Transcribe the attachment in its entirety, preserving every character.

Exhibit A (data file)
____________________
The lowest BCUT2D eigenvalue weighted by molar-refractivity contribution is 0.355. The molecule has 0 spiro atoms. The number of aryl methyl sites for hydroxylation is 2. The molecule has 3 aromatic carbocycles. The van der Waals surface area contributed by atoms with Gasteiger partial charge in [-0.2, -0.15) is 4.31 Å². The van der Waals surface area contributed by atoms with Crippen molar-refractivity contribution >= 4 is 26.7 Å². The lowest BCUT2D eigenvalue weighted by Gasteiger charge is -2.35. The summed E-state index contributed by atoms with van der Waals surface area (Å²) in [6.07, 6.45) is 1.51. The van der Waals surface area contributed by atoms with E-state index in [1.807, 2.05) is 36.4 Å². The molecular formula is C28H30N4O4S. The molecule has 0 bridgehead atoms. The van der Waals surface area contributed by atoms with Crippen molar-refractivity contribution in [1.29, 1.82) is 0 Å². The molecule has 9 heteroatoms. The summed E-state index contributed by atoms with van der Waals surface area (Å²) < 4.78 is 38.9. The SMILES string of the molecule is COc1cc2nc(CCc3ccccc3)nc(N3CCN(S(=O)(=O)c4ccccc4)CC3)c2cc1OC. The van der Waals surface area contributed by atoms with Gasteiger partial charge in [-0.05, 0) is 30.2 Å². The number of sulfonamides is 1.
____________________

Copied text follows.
The lowest BCUT2D eigenvalue weighted by molar-refractivity contribution is 0.355. The molecule has 0 spiro atoms. The number of aryl methyl sites for hydroxylation is 2. The molecule has 3 aromatic carbocycles. The van der Waals surface area contributed by atoms with Gasteiger partial charge in [-0.2, -0.15) is 4.31 Å². The van der Waals surface area contributed by atoms with Crippen molar-refractivity contribution >= 4 is 26.7 Å². The lowest BCUT2D eigenvalue weighted by Gasteiger charge is -2.35. The summed E-state index contributed by atoms with van der Waals surface area (Å²) in [6.07, 6.45) is 1.51. The van der Waals surface area contributed by atoms with E-state index in [1.807, 2.05) is 36.4 Å². The molecular formula is C28H30N4O4S. The molecule has 0 bridgehead atoms. The van der Waals surface area contributed by atoms with Crippen molar-refractivity contribution in [1.29, 1.82) is 0 Å². The molecule has 9 heteroatoms. The summed E-state index contributed by atoms with van der Waals surface area (Å²) < 4.78 is 38.9. The SMILES string of the molecule is COc1cc2nc(CCc3ccccc3)nc(N3CCN(S(=O)(=O)c4ccccc4)CC3)c2cc1OC. The van der Waals surface area contributed by atoms with Gasteiger partial charge in [-0.05, 0) is 30.2 Å². The number of sulfonamides is 1.